Novak Djokovic hasn’t lost a match yet this year. The Australian Open champion is the number 1 player in the world and very rarely troubled by anyone outside the Top 4. Grigor Dimitrov has been steadily working his way up the rankings and the 21 year old now sits at a career high 31 in the world. It looked like he came with his A game when he broke Djokovic in the first set. He had the chance to serve it out at 5-3 and it seemed like almost a sure thing, but that’s where experience comes into play. Dimitrov served up four double faults in that game to put them back on serve. Things dropped off quickly from there. Djokovic held and Dimitrov doubled faulted to open the tie break, which he ended up losing 7-4. The second set slipped away just as fast. Djokovic didn’t have to pull out his usual extraordinary play because Dimitrov was beating himself. “He started off well today, but then, you know, I think he gave me the break with four double faults. You know, I haven’t done much really in the match in the second set when I made two breaks. It was all of his unforced errors, so I just needed to hang in there and try to be patient” said Djokovic in his post match press conference. Dimitrov has plenty of talent to make a splash over the next few years, but today the more experience player definitely had the upper hand.
Maria Sharapova d. Lara Arruabarrena Vecino 7-5 6-0
Are you unfamiliar with the name Lara Arruabarrena-Vecino? You’re not alone. The 20 year old from Spain is currently ranked 87 in the world. No one thought she had much of a chance against Sharapova, the number 2 seed. Sharapova was stumped when asked about Arrubarrena-Vecino after her last match, saying, “well, I hope my coach was out there watching the end of that one.” Sometimes the unknown players can provide the best challenge and despite being broken early in the first set, Arrubarrena-Vecino was able to come back. Once again, the wheels fell off after the lower ranked player lost the first set and Maria Sharapova was able to roll through the next set 6-0. Sharapova explained her early slips, saying, “I think maybe I was going for the lines a little bit more than I had to, especially in the first few games when you haven’t really don’t know too much about your opponent or haven’t played her.”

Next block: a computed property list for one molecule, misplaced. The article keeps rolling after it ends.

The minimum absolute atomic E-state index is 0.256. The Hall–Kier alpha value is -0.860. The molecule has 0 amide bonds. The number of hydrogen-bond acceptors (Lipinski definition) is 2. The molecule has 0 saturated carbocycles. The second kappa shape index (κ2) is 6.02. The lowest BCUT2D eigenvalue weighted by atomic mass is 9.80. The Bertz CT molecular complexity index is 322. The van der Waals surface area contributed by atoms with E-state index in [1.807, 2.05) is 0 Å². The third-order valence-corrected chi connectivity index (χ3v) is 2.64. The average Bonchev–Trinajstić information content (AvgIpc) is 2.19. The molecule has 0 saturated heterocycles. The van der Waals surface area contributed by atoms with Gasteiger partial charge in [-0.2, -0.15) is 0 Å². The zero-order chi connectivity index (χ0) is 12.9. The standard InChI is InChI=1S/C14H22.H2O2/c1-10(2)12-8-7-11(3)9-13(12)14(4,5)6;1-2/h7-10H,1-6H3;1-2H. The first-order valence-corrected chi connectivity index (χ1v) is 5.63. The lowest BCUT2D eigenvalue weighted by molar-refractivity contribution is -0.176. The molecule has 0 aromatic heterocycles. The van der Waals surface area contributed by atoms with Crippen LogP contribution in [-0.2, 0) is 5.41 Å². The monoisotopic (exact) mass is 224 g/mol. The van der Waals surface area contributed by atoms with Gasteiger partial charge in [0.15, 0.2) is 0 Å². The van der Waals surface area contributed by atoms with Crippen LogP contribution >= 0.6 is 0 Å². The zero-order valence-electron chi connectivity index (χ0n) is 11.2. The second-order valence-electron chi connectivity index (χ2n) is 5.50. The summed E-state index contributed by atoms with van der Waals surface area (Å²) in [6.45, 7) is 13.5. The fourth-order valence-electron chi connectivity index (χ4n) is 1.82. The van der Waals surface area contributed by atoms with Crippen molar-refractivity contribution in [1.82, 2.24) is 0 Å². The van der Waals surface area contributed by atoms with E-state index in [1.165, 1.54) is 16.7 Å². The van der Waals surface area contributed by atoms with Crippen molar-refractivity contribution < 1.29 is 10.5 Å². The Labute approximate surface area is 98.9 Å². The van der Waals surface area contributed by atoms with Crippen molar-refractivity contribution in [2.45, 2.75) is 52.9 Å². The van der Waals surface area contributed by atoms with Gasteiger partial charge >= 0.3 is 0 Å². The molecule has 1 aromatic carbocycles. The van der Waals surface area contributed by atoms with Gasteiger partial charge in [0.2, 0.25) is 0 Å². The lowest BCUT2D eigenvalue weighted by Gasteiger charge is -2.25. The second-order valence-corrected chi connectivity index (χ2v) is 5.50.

Jo Wilfried Tsonga d. Mardy Fish 7-6(4) 7-6(0)
The score line may not be lopsided but the tie breaks certainly were. Perhaps the closest match of the day on paper, this one did not disappoint. A year or two ago, these players would not have met so early in the tournament as they were both Top 10. Mardy Fish is playing his first tournament back after an extended break for health reasons and was seeded number 32 at this event. As it should have been the match was extremely close, but it came down more to Fish’s errors than Tsonga’s winners. After losing the first set tie break, Fish went up a quick 4-0 in the second set before being broken back twice. When asked if those breaks could be attributed to lack of match play, Fish responded, “maybe. I mean, I usually don’t lose 4-0 sets very often. I can’t remember the last one. So, yeah.” Fish was visibly disappointed with the loss, admitting it would’ve been a different story if he had lost 3 and 2. In the long run, this isn’t such a shabby start to Fish’s comeback. There’s certainly no shame losing to a player of Tsonga’s calibre. Tsonga will play Milos Raonic in the fourth round.
It hasn’t been often over the last year that Ernests Gulbis has been faced with a room full of reporters after a match. More often than not, he’s been packing a bag and heading off to the next tournament. That’s how few and far between his wins had become. The 24 year old Latvian, whose ranking peaked at 21 in 2011, had bottomed out at 159 in October of 2012, a ranking that often relegated him to playing challengers or qualifying for the ATP events. Perhaps the biggest low came just last month in Bergamo, Italy where Gulbis fell to world number 234, Michal Przysiezny, in the opening round of a challenger. Gulbis said he mother had a suggestion after that particular loss, “she told me that I should quit tennis. I told her, give me one more month. So now at least she’s happy.” She’s not the only one that’s happy these days. Gulbis has displayed his charming grin all week in press, getting all sorts of questions about his win streak, which has now reached thirteen matches, including qualifying and winning the Delray Beach tournament and qualifying and subsequently reaching the fourth round here in Indian Wells.